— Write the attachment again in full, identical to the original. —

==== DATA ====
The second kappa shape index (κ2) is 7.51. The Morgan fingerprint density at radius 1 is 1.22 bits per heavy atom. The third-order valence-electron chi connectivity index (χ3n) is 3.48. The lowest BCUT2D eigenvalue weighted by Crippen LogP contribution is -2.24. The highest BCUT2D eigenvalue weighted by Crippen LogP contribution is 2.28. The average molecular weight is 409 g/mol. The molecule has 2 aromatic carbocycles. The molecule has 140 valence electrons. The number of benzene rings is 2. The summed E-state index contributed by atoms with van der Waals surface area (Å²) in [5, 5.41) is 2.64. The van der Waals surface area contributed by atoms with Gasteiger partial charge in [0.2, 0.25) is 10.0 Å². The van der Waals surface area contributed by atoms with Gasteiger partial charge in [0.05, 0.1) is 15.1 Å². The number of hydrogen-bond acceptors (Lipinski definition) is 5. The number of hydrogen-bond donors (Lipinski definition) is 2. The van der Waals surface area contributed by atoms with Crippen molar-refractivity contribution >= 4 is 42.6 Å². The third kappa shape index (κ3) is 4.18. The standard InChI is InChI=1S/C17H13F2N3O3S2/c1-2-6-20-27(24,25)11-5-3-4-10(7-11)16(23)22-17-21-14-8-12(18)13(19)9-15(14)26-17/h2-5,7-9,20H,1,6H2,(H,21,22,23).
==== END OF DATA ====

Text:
The second kappa shape index (κ2) is 7.51. The Morgan fingerprint density at radius 1 is 1.22 bits per heavy atom. The third-order valence-electron chi connectivity index (χ3n) is 3.48. The lowest BCUT2D eigenvalue weighted by Crippen LogP contribution is -2.24. The highest BCUT2D eigenvalue weighted by Crippen LogP contribution is 2.28. The average molecular weight is 409 g/mol. The molecule has 2 aromatic carbocycles. The molecule has 140 valence electrons. The number of benzene rings is 2. The summed E-state index contributed by atoms with van der Waals surface area (Å²) in [5, 5.41) is 2.64. The van der Waals surface area contributed by atoms with Gasteiger partial charge in [0.2, 0.25) is 10.0 Å². The van der Waals surface area contributed by atoms with Gasteiger partial charge in [0.05, 0.1) is 15.1 Å². The number of hydrogen-bond acceptors (Lipinski definition) is 5. The number of hydrogen-bond donors (Lipinski definition) is 2. The van der Waals surface area contributed by atoms with Crippen molar-refractivity contribution >= 4 is 42.6 Å². The third kappa shape index (κ3) is 4.18. The standard InChI is InChI=1S/C17H13F2N3O3S2/c1-2-6-20-27(24,25)11-5-3-4-10(7-11)16(23)22-17-21-14-8-12(18)13(19)9-15(14)26-17/h2-5,7-9,20H,1,6H2,(H,21,22,23).